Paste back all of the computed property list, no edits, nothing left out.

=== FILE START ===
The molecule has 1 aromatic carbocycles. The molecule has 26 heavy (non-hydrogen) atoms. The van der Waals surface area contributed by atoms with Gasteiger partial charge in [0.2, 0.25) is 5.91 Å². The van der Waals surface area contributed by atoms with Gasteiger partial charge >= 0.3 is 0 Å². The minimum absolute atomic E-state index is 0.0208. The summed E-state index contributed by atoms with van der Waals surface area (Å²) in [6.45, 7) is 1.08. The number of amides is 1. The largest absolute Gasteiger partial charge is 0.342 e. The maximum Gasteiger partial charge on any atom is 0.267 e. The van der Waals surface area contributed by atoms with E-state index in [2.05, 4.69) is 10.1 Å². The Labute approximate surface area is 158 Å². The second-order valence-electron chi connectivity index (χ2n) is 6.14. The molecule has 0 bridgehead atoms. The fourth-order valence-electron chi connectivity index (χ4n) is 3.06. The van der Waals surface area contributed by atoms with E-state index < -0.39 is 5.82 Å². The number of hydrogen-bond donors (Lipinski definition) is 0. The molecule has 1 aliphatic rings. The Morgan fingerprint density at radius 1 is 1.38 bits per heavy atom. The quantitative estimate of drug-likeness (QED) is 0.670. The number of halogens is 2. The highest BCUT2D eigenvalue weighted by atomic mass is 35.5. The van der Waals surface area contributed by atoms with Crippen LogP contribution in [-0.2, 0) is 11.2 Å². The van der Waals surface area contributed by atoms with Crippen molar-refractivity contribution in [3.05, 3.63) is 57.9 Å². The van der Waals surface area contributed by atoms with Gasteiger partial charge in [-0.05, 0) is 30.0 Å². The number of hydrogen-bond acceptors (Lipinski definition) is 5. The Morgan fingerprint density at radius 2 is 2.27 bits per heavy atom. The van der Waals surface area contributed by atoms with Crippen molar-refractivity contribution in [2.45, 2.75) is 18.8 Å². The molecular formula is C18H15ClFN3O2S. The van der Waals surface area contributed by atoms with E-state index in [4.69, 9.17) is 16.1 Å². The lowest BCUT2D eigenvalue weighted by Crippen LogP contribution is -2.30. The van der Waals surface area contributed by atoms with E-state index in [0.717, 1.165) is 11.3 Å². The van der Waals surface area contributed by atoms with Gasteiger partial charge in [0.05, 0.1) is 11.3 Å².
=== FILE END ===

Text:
The molecule has 1 aromatic carbocycles. The molecule has 26 heavy (non-hydrogen) atoms. The van der Waals surface area contributed by atoms with Gasteiger partial charge in [0.2, 0.25) is 5.91 Å². The van der Waals surface area contributed by atoms with Gasteiger partial charge >= 0.3 is 0 Å². The minimum absolute atomic E-state index is 0.0208. The summed E-state index contributed by atoms with van der Waals surface area (Å²) in [6.45, 7) is 1.08. The number of amides is 1. The largest absolute Gasteiger partial charge is 0.342 e. The maximum Gasteiger partial charge on any atom is 0.267 e. The van der Waals surface area contributed by atoms with E-state index in [2.05, 4.69) is 10.1 Å². The Labute approximate surface area is 158 Å². The second-order valence-electron chi connectivity index (χ2n) is 6.14. The molecule has 0 bridgehead atoms. The fourth-order valence-electron chi connectivity index (χ4n) is 3.06. The van der Waals surface area contributed by atoms with E-state index < -0.39 is 5.82 Å². The number of hydrogen-bond donors (Lipinski definition) is 0. The molecule has 1 aliphatic rings. The Morgan fingerprint density at radius 1 is 1.38 bits per heavy atom. The quantitative estimate of drug-likeness (QED) is 0.670. The number of halogens is 2. The highest BCUT2D eigenvalue weighted by atomic mass is 35.5. The van der Waals surface area contributed by atoms with Crippen LogP contribution in [-0.2, 0) is 11.2 Å². The van der Waals surface area contributed by atoms with Crippen molar-refractivity contribution in [3.05, 3.63) is 57.9 Å². The van der Waals surface area contributed by atoms with Gasteiger partial charge in [-0.05, 0) is 30.0 Å². The number of hydrogen-bond acceptors (Lipinski definition) is 5. The Morgan fingerprint density at radius 2 is 2.27 bits per heavy atom. The van der Waals surface area contributed by atoms with Crippen molar-refractivity contribution in [2.45, 2.75) is 18.8 Å². The molecular formula is C18H15ClFN3O2S. The van der Waals surface area contributed by atoms with E-state index in [4.69, 9.17) is 16.1 Å². The lowest BCUT2D eigenvalue weighted by Crippen LogP contribution is -2.30. The van der Waals surface area contributed by atoms with E-state index in [0.717, 1.165) is 11.3 Å². The van der Waals surface area contributed by atoms with Gasteiger partial charge in [0.05, 0.1) is 11.3 Å².